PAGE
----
Table 1: Reaction of sulfoxides 2a and 5–8 with organometallic reagents.
|entry||2||X||R–M||yield of 4a (%)||9||yield of 9 (%)||yield of 10 (%)||yield of 8 (%)|
aThe reaction was carried out under reflux conditions.
The substrate scope was explored with a variety of sulfoxides 2b–g (Table 2). The 2,2-diphenyl-substituted sulfoxide 2b was converted into alkyne 4b by treatment with isopropylmagnesium chloride in 99% yield (Table 2, entry 1). In contrast, the treatment of 2,2-dialkyl-substituted sulfoxide 2c with isopropylmagnesium chloride gave a complex mixture including alkene 11 with an isopropyl group, which arose from the SNV reaction, in 35% yield (Table 2, entry 2, and Scheme 5). To compare the difference in reactivity between geometric isomers, the reaction of 2,2-unsymmetrically substituted sulfoxides 2d–g with isopropylmagnesium chloride was carried out (Table 2, entries 3–10). There was no significant difference in the reactivity between the geometric isomers of 2-alkynyl-2-phenyl-substituted sulfoxide 2d (Table 2, entries 3 and 4). The reaction of a mixture comprising the geometric isomers L-2d and M-2d with isopropylmagnesium chloride gave alkyne 4d in 83% yield. On the other hand, there was a difference in the reactivity between geometric isomers of 2-methyl-substituted sulfoxides 2e and 2f (Table 2, entries 5–8). The reaction of (Z)-sulfoxides (Z)-2e and (Z)-2f, in which the methyl group and chloro group were located trans to each other, tended to give alkynes 4 with low efficiency (Table 2, entries 6 and 8). The terminal alkyne 4g was obtained from both geometric isomers of 2-monoaryl-substituted sulfoxide 2g in good yields (Table 2, entries 9 and 10).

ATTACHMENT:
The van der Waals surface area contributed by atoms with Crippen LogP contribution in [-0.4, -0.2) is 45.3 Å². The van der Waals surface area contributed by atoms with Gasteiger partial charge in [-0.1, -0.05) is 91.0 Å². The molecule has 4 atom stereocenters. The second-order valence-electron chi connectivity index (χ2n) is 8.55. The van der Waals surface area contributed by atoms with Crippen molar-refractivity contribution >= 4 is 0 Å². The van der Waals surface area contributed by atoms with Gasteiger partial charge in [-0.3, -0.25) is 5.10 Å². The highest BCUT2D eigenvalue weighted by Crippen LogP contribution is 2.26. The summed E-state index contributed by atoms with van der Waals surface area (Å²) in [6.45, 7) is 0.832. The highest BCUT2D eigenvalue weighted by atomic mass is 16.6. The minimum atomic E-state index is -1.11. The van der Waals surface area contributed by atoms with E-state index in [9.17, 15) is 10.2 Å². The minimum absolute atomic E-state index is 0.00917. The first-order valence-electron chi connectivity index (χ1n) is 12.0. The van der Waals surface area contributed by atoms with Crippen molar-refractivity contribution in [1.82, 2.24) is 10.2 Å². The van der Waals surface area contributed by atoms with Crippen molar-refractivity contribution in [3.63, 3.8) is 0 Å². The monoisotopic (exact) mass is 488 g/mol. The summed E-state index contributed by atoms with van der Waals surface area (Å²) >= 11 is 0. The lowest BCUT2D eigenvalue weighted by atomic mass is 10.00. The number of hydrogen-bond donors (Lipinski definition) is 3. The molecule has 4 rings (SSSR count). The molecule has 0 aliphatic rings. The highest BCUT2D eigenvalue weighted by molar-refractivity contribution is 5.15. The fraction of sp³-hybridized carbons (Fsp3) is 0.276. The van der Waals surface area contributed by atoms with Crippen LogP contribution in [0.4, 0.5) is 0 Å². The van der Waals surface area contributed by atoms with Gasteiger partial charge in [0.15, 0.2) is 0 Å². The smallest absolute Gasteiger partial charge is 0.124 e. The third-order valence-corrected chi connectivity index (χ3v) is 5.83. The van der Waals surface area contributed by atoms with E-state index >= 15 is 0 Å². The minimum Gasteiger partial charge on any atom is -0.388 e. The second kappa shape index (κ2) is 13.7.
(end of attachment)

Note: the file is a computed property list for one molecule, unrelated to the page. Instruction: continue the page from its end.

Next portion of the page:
Table 2: Synthesis of alkynes 4b–g from sulfoxides 2b–g.
a5-Methyl-1-phenyl-3-(2-phenylethyl)hex-3-ene (11) was obtained in 35% yield; bL-2d: less polar geometric isomer, Rf = 0.47 (hexane/EtOAc 3:1); cM-2d: more polar geometric isomer, Rf = 0.44 (hexane/EtOAc 3:1).
The substrate scope results suggest that aryl and alkynyl groups are migratable, whereas alkyl groups are not. The FBW rearrangement of magnesium alkylidene carbenoids seems to be an anionotropic rearrangement because the trend of migratory aptitude (aryl, alkynyl >> alkyl) follows the trend of the stability of carbanions [21,22]. The trans-relationship between the chloro group and the migrating substituent appears to be of importance for a successful 1,2-rearrangement . Given the difference in reactivity between geometric isomers, the formation of alkynes via the 1,2-rearrangement of free alkylidene carbenes is unlikely. To gain insight into the reaction mechanism, 13C-labeled sulfoxides [13C]-(E)-2e and [13C]-(Z)-2e were prepared from acetophenone-α-13C and HWE reagent (Scheme 6a), and each geometric isomer was subjected to the reaction with isopropylmagnesium chloride [23-26]. Alkyne 4e, having a 13C-labeled carbon atom at the 2-position of the propy-1-ynyl group, was exclusively formed in both cases (Scheme 6b and c) . These results demonstrated that the C–Ph bond was cleaved and that the C–Me bond was maintained during the reaction.